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H+K’s Middle Eastern presence spans nine countries across MENA, making it one of the top three players in the sub-region, highlighted by its selection as our 2020 Middle East Consultancy of the Year. The firm has grown considerably over the past five years under CEO Bashar AlKadhi, whose remit expanded last year to include Continental Europe and the Nordics. There is particularly strength in energy, finance and economic/cultural development — bolstered by the expansion of the firm’s Studio creative offering.
Headquartered in Dubai, there are 250 people across nine MENA offices, with particularly strong operations in Abu Dhabi, Saudi Arabia and Egypt.
The Middle East region grew by 17% in 2021, with half of that growth coming from existing clients and profit margins among the best in the region. The health and wellness practice was a top performer, up by 85%, but the technology and sports and entertainment practices made impressive contributions too, as did The Studio, which now has teams in Saudi Arabia and Egypt. New business came from a mix of local clients such as the Royal Commission of AlUla, the Abu Dhabi Government Communications Office, Dubai Holding, Qatar Airways, Kuwait Petroleum Association, and Sheikh Shakhbout Medical City, and multinational corporations like Ford, Walt Disney, Meta, Virgin Mobile, Visa, Bayer, Amazon and Coca-Cola.
Hill+Knowlton’s commitment to diversity looks different in different markets, but in the Middle East it takes the form of an international workforce (more than 40 nationalities), a commitment to advancing women in senior management roles as one of the top five workplaces for women in the GCCC, and three local leaders on the global DE&I Council. The firm has also been named as the 16th best place to work in the UAE by Great Places to Work. As for talent, there were significant new additions in 2021 including Nick Tapley as director of creative strategy following stints at media agencies OMD and MediaCom; Ahmed Dahduli, formerly with AbbVie and Raytheon, as GM in Saudi Arabia; Richard Deleven, returning to the firm from the Qatar Foundation as a senior consultant.
Some of H+K’s most extravagant creative work came out of the Middle East, including some massive special events (not unexpected in a region that hosts so many) but also some purpose-driven programming (perhaps less common). For Soundstorm and XP, the firm handled the return of Saudi dance music festival MDLBEAST, managing everything from driving attendance to crisis messaging; it worked with Twitter to launch its Arabic (Feminine) language setting, reshaping how the platform engages with Arabic-speaking women, and making Twitter the first social media platform to offer such a language setting; and for the Royal Commission of AlUla, the firm created a “Journey Through Time” celebrating the region’s culture, history and landscape.
— Paul Holmes
Since acquiring local consulting firm JiWin in 2010, corporate and public affairs specialist APCO has grown its presence in the region considerably, from 35 people to more than 200. The firm’s expertise in serving government and public service clients has clearly been a competitive advantage, and the core of its business is still corporate and public affairs work. But APCO is also a powerhouse in the digital realm, with about 60 people in its regional digital practice and specialized services, customized for the Middle East, such as its Build-Operate-Transfer model for training in-house talent and its AI Comms Lab, a global innovation center based in the the Dubai office.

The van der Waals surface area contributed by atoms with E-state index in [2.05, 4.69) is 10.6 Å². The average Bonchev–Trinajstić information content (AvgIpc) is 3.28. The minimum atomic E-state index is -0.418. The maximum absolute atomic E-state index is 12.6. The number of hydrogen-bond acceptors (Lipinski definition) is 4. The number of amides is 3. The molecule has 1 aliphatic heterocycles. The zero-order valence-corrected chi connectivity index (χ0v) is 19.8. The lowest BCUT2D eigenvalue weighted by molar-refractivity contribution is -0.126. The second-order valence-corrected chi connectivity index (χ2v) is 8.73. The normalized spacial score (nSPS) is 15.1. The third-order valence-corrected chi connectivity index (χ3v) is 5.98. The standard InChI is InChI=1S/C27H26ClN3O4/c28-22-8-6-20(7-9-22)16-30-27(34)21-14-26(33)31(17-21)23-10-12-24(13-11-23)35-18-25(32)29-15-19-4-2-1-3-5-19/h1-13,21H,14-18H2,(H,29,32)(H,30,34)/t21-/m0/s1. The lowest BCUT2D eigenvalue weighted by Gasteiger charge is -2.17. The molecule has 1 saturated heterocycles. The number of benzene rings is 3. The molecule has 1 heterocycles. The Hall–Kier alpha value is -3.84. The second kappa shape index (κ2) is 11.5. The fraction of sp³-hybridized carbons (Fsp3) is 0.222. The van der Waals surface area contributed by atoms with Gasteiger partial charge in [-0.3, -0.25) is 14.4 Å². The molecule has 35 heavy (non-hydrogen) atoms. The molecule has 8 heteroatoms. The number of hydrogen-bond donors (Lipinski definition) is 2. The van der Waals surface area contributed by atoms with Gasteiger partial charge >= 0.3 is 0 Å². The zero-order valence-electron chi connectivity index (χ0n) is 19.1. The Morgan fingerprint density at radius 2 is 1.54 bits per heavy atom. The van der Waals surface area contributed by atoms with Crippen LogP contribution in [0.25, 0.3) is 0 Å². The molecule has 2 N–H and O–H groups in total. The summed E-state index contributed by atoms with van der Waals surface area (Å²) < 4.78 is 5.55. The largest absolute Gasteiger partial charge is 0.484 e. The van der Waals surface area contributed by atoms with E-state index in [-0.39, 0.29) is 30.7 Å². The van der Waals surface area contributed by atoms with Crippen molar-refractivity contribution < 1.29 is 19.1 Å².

APCO’s Middle East footprint includes offices in in Dubai and Abu Dhabi, Riyadh, Manama, and (new in 2021) Amman, Jordan, while the firm is also present in political and financial capitals around the world, from Washington, DC, to London to Brussels to Beijing..
APCO’s positioning as a firm that can solve the complex problems that occur at the intersection of business, politics and social change has served it well throughout the pandemic, and 2021 was another strong year for its EMEA operations, which saw revenues increase by 23% to $72 million (out of global fee income of $172 million). In the Middle East, meanwhile, fee income was up by a similar 22%, boosted in part by the launch of .Pomelo, a new creative team—including an advertising practice—largely based in the new Amman office, and the establishment of a practice focused on gender issues in MENA. New business came from the Technology Innovation Institute, the Saudi Ministry of Culture, Emirates Diplomatic Academy, the King Abdullah University of Science & Technology, Soudah Development, Jada Fund of Funds, the Dubai Future Foundation, Emirates Development Bank, the UAE Space Agency, the UAE Ministry of Defence, VMWare, Tetra Pak, and Sunbulah Group.
The Middle East region is led by Mamoon Sbeih, and features a diverse and talented team of executives such as Elizabeth Sen, who leads the brand marketing practice and the new gender practice. In addition to helping clients achieve their own diversity goals, APCO has been walking the walk, promoting gender equity in its own ranks, and establishing a European diversity council that has more than 100 members. People moves included two significant promotions: Samer El Hachem was named to a dual role as chief operating officer MENA and senior director of global transformation, while Faten Al Masri was named chief client officer MENA.